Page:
Morton Arboretum distributes $6.9 million to help grow urban forests

Drone shot of Chicago skyline with trees and urban canopy within houses in surrounding suburbs, courtesy Morton Arboretum
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The Morton Arboretum is helping to grow urban forests, announcing Monday that it is distributing $6.9 million among 22 urban forestry projects throughout Illinois.

Morton Arboretum administering grants

The money springs from federal Inflation Reduction Act (IRA) funding through the U.S. Department of Agriculture Forest Service, under the direction of the Illinois Department of Natural Resources (IDNR).

The Morton Arboretum’s Chicago Region Trees Initiative (CRTI) has been tasked with administering the grants.

22 awardees chosen for grants out of 61 applications

After receiving 61 applications from disadvantaged areas, the CRTI chose 22 awardees, according to a news release from The Morton Arboretum.

The city of Chicago received the highest monetary award of $3 million to complete a 100% inventory of the city’s trees. That money will also be used to create an Urban Forestry Management Plan, and to hire staff to help out in identified disadvantaged areas. Another $1.48 million will go to the Chicago Park District to inventory its trees, develop a similar plan, and plant 200 trees within in-need areas.

“We know that in large cities like Chicago, we often overlook the benefits of green space despite these natural resources being the best ally we have in the fight to address climate change,” said Chicago Mayor Brandon Johnson, noting that he is proud of the strides being made through Our Roots Chicago in raising awareness about the benefits of the urban tree canopy.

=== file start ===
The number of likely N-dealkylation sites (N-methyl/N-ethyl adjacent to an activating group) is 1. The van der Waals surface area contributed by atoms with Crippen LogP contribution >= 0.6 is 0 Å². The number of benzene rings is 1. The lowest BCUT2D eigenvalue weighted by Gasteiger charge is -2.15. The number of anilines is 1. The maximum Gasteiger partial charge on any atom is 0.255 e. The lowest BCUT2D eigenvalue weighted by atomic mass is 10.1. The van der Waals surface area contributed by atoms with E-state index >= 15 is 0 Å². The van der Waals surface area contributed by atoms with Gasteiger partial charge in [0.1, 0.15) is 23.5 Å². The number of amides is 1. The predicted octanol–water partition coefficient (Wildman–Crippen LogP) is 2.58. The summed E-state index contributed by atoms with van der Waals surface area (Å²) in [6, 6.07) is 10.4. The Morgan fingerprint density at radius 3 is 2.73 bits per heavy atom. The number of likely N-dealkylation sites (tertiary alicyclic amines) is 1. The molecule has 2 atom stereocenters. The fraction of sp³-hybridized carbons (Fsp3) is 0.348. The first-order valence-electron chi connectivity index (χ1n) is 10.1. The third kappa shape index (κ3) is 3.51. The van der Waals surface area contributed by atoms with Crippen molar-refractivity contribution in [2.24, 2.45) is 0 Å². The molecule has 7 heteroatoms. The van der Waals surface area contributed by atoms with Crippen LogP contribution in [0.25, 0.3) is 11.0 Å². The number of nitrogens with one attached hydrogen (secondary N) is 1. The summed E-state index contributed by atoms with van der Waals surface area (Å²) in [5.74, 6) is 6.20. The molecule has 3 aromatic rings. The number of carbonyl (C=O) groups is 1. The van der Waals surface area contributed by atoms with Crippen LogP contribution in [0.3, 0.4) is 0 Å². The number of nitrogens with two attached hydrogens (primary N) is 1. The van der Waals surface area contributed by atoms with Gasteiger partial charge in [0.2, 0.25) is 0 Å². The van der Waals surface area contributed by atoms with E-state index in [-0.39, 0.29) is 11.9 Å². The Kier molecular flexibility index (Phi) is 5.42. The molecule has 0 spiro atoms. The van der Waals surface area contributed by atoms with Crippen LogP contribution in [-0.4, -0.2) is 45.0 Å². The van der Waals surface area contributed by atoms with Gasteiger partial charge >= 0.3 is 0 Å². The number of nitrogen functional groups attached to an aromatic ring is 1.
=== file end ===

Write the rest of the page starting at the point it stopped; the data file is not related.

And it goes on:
Money covers planting trees in disadvantaged areas, developing forestry management plans

A sampling of other awards included $10,700 to help the Bolingbrook Park District complete an Urban Forestry Management Plan and plant five trees in disadvantaged areas, $39,865 to the village of Streamwood for the planting of 119 trees, and $216,519 to the city of Joliet which will cover 35% of a 100% inventory of that city’s trees, while planting about 112 more, and developing an Urban Forestry Management Plan.

Other communities chosen will use the funding for similar endeavors, as well as removing dead or hazardous trees, enhancing community engagement, pruning existing trees, providing education, and removing invasive species.

“The Morton Arboretum is pleased to award this essential funding and provide ongoing support services that will address some of the many inequities communities have faced related to green infrastructure,” Arboretum President and CEO Jill Koski said. “The large number of applications clearly demonstrates the need and desire for resources and capacity to plant and care for trees for the many benefits they provide to communities and people.”

According to officials at the arboretum, research shows the proper placement and care of diverse trees has benefits including cooling capabilities, reducing flooding, helping to clean the air, and sustaining biodiverse ecosystems.

A full list of communities receiving grants as well as the projects they’ll be used for can be found on the Morton Arboretum’s website.

Applications for additional funding now available

The arboretum is currently accepting applications for $7.9 million in additional funding from the U.S. Forest Service IRA on its website.

Applicants must be making the request for projects that occur in and directly benefit disadvantaged areas. The application deadline is September 13.

Photo courtesy: The Morton Arboretum

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